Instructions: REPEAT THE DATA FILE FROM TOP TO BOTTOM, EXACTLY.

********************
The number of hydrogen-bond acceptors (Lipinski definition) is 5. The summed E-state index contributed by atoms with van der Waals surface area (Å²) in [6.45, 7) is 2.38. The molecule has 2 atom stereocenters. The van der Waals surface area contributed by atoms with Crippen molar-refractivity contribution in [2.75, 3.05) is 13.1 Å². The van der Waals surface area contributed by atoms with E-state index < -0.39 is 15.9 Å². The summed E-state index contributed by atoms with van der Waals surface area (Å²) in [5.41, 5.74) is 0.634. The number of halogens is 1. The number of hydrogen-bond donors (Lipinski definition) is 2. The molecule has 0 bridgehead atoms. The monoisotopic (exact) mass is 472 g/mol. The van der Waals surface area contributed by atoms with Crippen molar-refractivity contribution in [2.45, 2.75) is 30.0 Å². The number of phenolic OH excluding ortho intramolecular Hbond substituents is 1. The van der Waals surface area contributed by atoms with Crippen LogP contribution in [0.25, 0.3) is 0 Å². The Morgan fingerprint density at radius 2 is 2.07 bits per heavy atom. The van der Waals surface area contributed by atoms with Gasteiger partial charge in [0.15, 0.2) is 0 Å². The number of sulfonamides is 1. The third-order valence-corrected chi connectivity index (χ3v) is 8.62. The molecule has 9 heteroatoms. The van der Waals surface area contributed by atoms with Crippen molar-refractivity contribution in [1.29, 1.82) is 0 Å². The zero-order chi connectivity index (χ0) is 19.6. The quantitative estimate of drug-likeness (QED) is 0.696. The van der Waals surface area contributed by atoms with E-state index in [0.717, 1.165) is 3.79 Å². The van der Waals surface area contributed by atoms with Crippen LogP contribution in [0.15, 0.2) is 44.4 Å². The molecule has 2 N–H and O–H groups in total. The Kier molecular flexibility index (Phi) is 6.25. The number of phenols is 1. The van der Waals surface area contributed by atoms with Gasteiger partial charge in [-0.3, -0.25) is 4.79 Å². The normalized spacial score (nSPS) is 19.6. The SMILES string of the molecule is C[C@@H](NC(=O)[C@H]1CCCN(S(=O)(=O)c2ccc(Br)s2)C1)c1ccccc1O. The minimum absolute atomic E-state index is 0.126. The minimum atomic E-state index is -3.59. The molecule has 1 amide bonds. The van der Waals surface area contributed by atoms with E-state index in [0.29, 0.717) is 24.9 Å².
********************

The number of hydrogen-bond acceptors (Lipinski definition) is 5. The summed E-state index contributed by atoms with van der Waals surface area (Å²) in [6.45, 7) is 2.38. The molecule has 2 atom stereocenters. The van der Waals surface area contributed by atoms with Crippen molar-refractivity contribution in [2.75, 3.05) is 13.1 Å². The van der Waals surface area contributed by atoms with E-state index < -0.39 is 15.9 Å². The summed E-state index contributed by atoms with van der Waals surface area (Å²) in [5.41, 5.74) is 0.634. The number of halogens is 1. The number of hydrogen-bond donors (Lipinski definition) is 2. The molecule has 0 bridgehead atoms. The monoisotopic (exact) mass is 472 g/mol. The van der Waals surface area contributed by atoms with Crippen molar-refractivity contribution in [2.45, 2.75) is 30.0 Å². The number of phenolic OH excluding ortho intramolecular Hbond substituents is 1. The van der Waals surface area contributed by atoms with Crippen LogP contribution in [0.25, 0.3) is 0 Å². The Morgan fingerprint density at radius 2 is 2.07 bits per heavy atom. The van der Waals surface area contributed by atoms with Gasteiger partial charge in [0.15, 0.2) is 0 Å². The number of sulfonamides is 1. The third-order valence-corrected chi connectivity index (χ3v) is 8.62. The molecule has 9 heteroatoms. The van der Waals surface area contributed by atoms with Crippen molar-refractivity contribution in [1.29, 1.82) is 0 Å². The zero-order chi connectivity index (χ0) is 19.6. The quantitative estimate of drug-likeness (QED) is 0.696. The van der Waals surface area contributed by atoms with E-state index in [0.717, 1.165) is 3.79 Å². The van der Waals surface area contributed by atoms with Crippen LogP contribution in [0.15, 0.2) is 44.4 Å². The molecule has 2 N–H and O–H groups in total. The Kier molecular flexibility index (Phi) is 6.25. The number of phenols is 1. The van der Waals surface area contributed by atoms with Gasteiger partial charge in [-0.3, -0.25) is 4.79 Å². The normalized spacial score (nSPS) is 19.6. The SMILES string of the molecule is C[C@@H](NC(=O)[C@H]1CCCN(S(=O)(=O)c2ccc(Br)s2)C1)c1ccccc1O. The minimum absolute atomic E-state index is 0.126. The minimum atomic E-state index is -3.59. The molecule has 1 amide bonds. The van der Waals surface area contributed by atoms with E-state index in [0.29, 0.717) is 24.9 Å².